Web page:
Three named storms are churning in the Atlantic.
Tropical Storm Hanna has been hanging around the Bahamas and the Turks and Caicos. Hanna is finally giving an indication which way she will track. It does appear that the storm will stay east of South Florida and possibly make landfall in northern Florida, Georgia or South Carolina.
Hurricane Ike strengthened to a category 3. It’s way too early to determine what impact this storm will have on the US, if any.
Tropical Storm Josephine is an interesting one. AccuWeather predicts that the storm will increase to hurricane strength while other models don’t see much of a future for Josephine, predicting that the storm will weaken to a tropical depression.
Florida Governor Charlie Crist has declared a state of emergency because of Hanna.
Wednesday, September 03, 2008 – 8 PM advisory from AccuWeather
Hanna was still a tropical storm, but maximum sustained winds have now increased to near 65 mph. Hanna is located near 22.6 north and 71.8 west or about 200 miles east-southeast of San Salvador in the Bahamas. Hanna is moving toward the north around 14 mph. The estimated central pressure of Hanna is 989 mb or 29.21 inches. Tropical storm-force winds extend outward up to 290 miles, mainly to the north of the center.
A hurricane warning is in effect for the central and northwestern Bahamas.
A tropical storm warning is in effect for the southeastern Bahamas and the Turks and Caicos islands. Meanwhile,
A tropical storm warning is in effect for Hispaniola from Port Au Prince, Haiti, to Puerto Plata in the Dominican Republic.
Interests in eastern Cuba, Puerto Rico, the northern Bahamas, the Florida Peninsula and all of the eastern United States should monitor the progress of Hanna.
As the environment around Hanna becomes less hostile, intensification should occur with Hanna reaching hurricane strength, possibly by early Thursday morning. Hanna this evening has become better organized as she moves northward. Tropical storm-force winds will affect the Turks and Caicos islands, as well as the central and southeastern Bahamas. Rainfall from Hanna will also affect the central and southeastern Bahamas and the Turks and Caicos islands. Rainfall in these areas will average 8-12 inches with locally higher amounts possible through Wednesday. Storm surge caused by the winds around the storm will average 1-3 feet above normal water levels. Large, dangerous waves will batter areas where the winds are blowing onshore. Swells from Hanna will cause rough surf and rip currents along the Southeast Coast through Friday.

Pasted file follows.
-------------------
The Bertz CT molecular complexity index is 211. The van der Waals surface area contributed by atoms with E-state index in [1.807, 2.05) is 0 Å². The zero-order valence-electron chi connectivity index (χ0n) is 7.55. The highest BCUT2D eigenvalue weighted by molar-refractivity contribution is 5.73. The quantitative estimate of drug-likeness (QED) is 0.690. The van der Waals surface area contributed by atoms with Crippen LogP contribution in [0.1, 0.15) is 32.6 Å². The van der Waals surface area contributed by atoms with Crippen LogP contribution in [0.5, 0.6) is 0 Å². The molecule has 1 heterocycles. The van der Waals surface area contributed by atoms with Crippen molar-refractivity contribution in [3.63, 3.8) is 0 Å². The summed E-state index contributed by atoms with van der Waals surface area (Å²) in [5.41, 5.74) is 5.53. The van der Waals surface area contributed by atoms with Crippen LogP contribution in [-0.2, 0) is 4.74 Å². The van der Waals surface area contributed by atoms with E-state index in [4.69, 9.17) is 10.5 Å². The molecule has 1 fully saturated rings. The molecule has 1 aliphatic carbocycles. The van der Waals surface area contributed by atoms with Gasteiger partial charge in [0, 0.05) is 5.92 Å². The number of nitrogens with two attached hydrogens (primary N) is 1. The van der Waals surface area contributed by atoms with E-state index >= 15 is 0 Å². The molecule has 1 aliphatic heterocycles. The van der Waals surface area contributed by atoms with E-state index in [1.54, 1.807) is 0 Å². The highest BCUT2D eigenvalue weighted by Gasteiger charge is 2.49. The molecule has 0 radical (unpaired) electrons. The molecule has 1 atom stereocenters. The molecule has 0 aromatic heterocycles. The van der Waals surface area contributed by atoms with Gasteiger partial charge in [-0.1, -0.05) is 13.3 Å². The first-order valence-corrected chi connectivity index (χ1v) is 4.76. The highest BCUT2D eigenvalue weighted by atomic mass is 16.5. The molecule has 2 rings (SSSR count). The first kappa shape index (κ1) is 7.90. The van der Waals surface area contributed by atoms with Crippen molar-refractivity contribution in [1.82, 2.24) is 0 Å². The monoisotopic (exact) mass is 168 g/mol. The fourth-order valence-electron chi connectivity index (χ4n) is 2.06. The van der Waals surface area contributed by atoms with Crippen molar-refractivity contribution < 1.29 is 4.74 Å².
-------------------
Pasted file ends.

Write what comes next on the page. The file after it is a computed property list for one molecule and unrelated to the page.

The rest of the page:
While the exact future path of Hanna is somewhat uncertain, the storm began a northward motion Wednesday afternoon. Hanna will move east of Florida and the Southeast starting on Thursday. Right now Hanna looks to pass fairly far offshore of Florida, but could still have a few stronger wind gusts near the coast along with some outer bands reaching the eastern coast.
While the most likely area of landfall is early this weekend along the Carolina coast from Charleston on northeast, we continue to explore the possibility that Hanna will recurve more sharply and could possibly graze Cape Hatteras, N.C. on a path that would then continue to take the storm northeastward. At any rate the strength of Hanna at time of landfall is expected to range from a Category 1 to Category 3 hurricane. A path paralleling the mid-Atlantic and New England coasts could result in hurricane-force winds well up along the I-95 corridor in the Northeast. A track farther inland over North Carolina would result in a swath of heavy rain, as well as strong winds spreading northward and inland from the landfall area.
Ike has strengthened to a major hurricane as of 8:00 p.m. EDT and is near 21.7 north and 53.2 west, or about 645 miles east-northeast of the Leeward Islands. Maximum sustained winds have increased to 115 mph with higher gusts, bringing Ike to a Category 3 hurricane. The estimated central pressure is 960 mb, or 28.35 inches. Further strengthening is expected with this system over the next several days as a Category 4 storm possible as Ike heads westward. Ike is moving west-northwest at 18 mph, and a general west to west-northwest movement is expected to continue for the next couple of days. Computer forecast information keeps Ike away from land through Thursday. After that, the system is expected to pass close to or even over the Leeward Islands on Friday, then near or over the Virgin Islands and Puerto Rico on Saturday.
Tropical Storm Josephine continues to track westward in the far eastern Atlantic. Josephine is moving to the west at 13 mph and as of 5 p.m. EDT was centered around 13.8 north and 29.9. Josephine will likely remain a tropical storm through Wednesday, but may strengthen further into a hurricane toward the end of this week. Winds are at 60 mph with higher gusts and the pressure is 29.44 inches.